McConnell warns GOP off Electoral College brawl in Congress

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Senate Majority Leader Mitch McConnell of Ky., removes his face mask as he arrives for a news conference with other Senate Republicans on Capitol Hill in Washington, Tuesday, Dec. 15, 2020. (Tom Brenner/Pool via AP)

WASHINGTON – Fending off a messy fight that could damage Republicans ahead of Georgia Senate runoffs, Majority Leader Mitch McConnell warned fellow GOP senators on Tuesday not to join President Donald Trump’s extended assault on the Electoral College results.

In public remarks and private warnings, McConnell worked to push ahead to the Biden era and unite a fractured Republican Party ahead of the runoff elections that will determine Senate control.

First, the Republican leader heaped praise on Trump's “endless” accomplishments as he congratulated President-elect Joe Biden during a morning Senate speech. Then he pivoted, privately warning Republican senators away from disputing the Electoral College tally when Congress convenes in a joint session Jan. 6 to confirm the results.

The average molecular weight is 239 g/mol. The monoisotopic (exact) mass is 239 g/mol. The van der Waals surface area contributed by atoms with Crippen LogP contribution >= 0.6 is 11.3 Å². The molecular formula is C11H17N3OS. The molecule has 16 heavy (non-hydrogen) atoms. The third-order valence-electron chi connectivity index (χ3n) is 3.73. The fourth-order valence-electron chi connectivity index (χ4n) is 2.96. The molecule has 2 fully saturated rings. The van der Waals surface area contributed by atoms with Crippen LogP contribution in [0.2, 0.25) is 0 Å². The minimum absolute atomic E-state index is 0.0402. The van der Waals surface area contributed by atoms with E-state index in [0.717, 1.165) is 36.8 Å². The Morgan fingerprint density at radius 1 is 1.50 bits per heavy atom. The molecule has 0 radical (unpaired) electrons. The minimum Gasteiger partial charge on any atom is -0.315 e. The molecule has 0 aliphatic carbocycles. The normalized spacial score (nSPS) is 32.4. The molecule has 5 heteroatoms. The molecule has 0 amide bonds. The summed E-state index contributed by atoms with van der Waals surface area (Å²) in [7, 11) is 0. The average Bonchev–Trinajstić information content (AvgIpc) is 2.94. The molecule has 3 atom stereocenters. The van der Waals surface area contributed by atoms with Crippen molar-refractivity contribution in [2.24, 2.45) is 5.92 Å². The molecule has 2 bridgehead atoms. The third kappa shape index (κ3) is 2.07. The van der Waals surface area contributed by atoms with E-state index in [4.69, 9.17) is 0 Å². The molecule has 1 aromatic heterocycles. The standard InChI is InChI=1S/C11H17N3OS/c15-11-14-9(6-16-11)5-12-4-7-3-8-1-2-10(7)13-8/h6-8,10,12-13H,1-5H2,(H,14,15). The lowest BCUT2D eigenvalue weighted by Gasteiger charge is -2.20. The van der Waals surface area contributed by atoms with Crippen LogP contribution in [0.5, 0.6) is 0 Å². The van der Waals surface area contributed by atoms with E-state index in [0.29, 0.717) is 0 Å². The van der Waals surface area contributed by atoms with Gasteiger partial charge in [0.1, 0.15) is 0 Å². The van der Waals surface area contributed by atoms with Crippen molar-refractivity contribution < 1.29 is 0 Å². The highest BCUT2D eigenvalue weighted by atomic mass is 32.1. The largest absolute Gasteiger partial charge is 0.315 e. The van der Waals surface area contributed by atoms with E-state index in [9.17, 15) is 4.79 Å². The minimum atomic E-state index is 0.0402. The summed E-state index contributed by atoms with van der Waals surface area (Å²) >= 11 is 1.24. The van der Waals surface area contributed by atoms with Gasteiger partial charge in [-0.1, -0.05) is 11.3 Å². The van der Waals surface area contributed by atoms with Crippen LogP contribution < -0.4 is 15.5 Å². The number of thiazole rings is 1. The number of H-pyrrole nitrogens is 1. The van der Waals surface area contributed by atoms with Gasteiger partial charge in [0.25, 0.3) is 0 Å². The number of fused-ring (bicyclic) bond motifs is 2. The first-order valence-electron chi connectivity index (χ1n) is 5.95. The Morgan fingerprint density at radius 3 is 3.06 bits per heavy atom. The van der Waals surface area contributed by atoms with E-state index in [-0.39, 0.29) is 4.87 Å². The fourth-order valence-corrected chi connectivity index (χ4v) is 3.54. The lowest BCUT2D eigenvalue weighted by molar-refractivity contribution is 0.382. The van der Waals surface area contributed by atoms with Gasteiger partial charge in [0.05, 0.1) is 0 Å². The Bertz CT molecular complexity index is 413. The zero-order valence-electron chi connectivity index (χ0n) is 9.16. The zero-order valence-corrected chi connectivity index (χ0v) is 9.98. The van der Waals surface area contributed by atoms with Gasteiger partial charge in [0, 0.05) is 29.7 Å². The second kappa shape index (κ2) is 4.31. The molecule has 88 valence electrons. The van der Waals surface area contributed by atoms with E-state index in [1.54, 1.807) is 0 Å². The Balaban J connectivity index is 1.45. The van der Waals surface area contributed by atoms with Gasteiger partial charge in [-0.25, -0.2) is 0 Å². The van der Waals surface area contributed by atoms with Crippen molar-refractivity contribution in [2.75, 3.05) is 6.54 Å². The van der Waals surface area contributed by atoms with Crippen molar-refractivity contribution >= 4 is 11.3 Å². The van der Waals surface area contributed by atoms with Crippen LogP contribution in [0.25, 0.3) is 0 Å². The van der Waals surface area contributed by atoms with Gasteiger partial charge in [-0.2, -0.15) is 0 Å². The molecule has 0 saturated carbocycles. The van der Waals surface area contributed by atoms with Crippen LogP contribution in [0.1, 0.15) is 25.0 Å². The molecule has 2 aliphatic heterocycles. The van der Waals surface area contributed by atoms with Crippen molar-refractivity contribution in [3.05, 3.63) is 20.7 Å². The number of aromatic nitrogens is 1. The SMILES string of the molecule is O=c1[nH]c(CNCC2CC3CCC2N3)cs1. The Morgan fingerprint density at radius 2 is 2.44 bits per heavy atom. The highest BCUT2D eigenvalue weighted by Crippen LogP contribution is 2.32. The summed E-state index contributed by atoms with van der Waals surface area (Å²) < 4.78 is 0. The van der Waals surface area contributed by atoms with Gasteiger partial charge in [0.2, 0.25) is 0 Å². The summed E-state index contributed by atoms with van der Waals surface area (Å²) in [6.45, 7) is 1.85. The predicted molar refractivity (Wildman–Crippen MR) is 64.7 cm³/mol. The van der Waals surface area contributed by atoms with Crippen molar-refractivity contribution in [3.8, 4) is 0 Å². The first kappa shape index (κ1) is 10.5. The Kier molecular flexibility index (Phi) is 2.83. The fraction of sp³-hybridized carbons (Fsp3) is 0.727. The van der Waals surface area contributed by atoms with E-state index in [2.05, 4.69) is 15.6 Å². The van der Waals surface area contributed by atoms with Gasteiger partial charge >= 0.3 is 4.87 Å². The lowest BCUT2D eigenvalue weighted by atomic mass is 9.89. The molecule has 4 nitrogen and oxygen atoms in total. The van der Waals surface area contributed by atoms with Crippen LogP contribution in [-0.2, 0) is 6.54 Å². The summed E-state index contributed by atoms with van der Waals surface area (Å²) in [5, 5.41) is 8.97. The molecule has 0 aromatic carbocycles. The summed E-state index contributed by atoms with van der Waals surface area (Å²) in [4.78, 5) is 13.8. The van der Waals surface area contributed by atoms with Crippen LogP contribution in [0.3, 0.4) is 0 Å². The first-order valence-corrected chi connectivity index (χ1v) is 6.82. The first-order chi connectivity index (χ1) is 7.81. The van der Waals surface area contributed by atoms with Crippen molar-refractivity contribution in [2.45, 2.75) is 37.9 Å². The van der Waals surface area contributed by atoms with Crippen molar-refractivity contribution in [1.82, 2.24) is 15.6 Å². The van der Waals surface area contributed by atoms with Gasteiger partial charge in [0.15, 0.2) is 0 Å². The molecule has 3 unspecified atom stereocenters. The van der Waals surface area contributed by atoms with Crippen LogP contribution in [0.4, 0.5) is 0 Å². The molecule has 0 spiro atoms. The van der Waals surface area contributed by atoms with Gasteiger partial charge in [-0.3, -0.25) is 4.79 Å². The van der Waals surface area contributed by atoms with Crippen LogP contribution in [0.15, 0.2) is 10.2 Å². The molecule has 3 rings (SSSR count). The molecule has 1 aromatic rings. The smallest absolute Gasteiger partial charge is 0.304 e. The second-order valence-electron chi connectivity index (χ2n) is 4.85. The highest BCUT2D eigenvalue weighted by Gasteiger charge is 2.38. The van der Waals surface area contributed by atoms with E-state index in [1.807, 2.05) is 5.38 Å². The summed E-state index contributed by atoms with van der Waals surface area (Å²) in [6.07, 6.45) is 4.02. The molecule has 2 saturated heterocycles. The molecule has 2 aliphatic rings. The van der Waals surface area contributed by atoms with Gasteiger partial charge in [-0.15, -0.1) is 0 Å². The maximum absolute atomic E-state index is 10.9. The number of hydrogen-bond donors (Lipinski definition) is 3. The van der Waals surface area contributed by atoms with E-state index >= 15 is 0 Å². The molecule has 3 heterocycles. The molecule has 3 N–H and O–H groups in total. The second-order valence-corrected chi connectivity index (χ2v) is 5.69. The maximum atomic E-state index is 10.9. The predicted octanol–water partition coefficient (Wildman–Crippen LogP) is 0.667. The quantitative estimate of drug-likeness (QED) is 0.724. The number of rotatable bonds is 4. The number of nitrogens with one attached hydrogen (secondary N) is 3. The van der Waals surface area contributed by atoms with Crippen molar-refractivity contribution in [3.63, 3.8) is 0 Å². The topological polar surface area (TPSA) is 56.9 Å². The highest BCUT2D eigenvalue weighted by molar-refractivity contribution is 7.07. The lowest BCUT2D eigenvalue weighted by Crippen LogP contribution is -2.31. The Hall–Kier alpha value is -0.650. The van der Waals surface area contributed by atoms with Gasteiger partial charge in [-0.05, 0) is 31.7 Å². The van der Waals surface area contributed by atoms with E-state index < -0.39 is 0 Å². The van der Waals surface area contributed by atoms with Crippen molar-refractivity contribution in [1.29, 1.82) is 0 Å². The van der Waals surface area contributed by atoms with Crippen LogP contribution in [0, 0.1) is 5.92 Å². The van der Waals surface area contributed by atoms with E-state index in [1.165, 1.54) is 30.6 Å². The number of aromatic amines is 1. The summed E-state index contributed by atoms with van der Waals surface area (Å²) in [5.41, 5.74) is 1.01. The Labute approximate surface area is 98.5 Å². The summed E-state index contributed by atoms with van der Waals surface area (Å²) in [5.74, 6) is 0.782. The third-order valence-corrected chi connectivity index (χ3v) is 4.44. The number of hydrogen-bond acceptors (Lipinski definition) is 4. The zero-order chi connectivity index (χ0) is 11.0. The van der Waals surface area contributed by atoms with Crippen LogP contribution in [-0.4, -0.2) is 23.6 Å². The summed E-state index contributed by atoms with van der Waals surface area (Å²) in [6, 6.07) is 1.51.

That fight would yield a “terrible vote” for Republicans, McConnell told the senators, according to two people granted anonymity to discuss the call, which was first reported by Politico. They would have to choose whether to back Trump or publicly buck him.

Republicans are worried about bad effects on the Jan. 5 Georgia runoff election, where two incumbent Republican senators, David Perdue and Kelly Loeffler, face Democratic challengers Jon Ossoff and Raphael Warnock in a state that flipped in November for Biden.

McConnell has been a strong supporter of most Trump efforts. But the turn of events six weeks after Election Day showed the Kentucky senator, backed by his leadership team, seeking to normalize relations with the coming Biden presidency while avoiding the spectacle of pitched floor fight that would divide the party as Trump reluctantly leaves office.

“I want to congratulate President-elect Joe Biden,” McConnell said as he opened the Senate.

“Many of us had hoped the presidential election would yield a different result,” he said. “But our system of government has the processes to determine who will be sworn in on Jan. 20. The Electoral College has spoken.”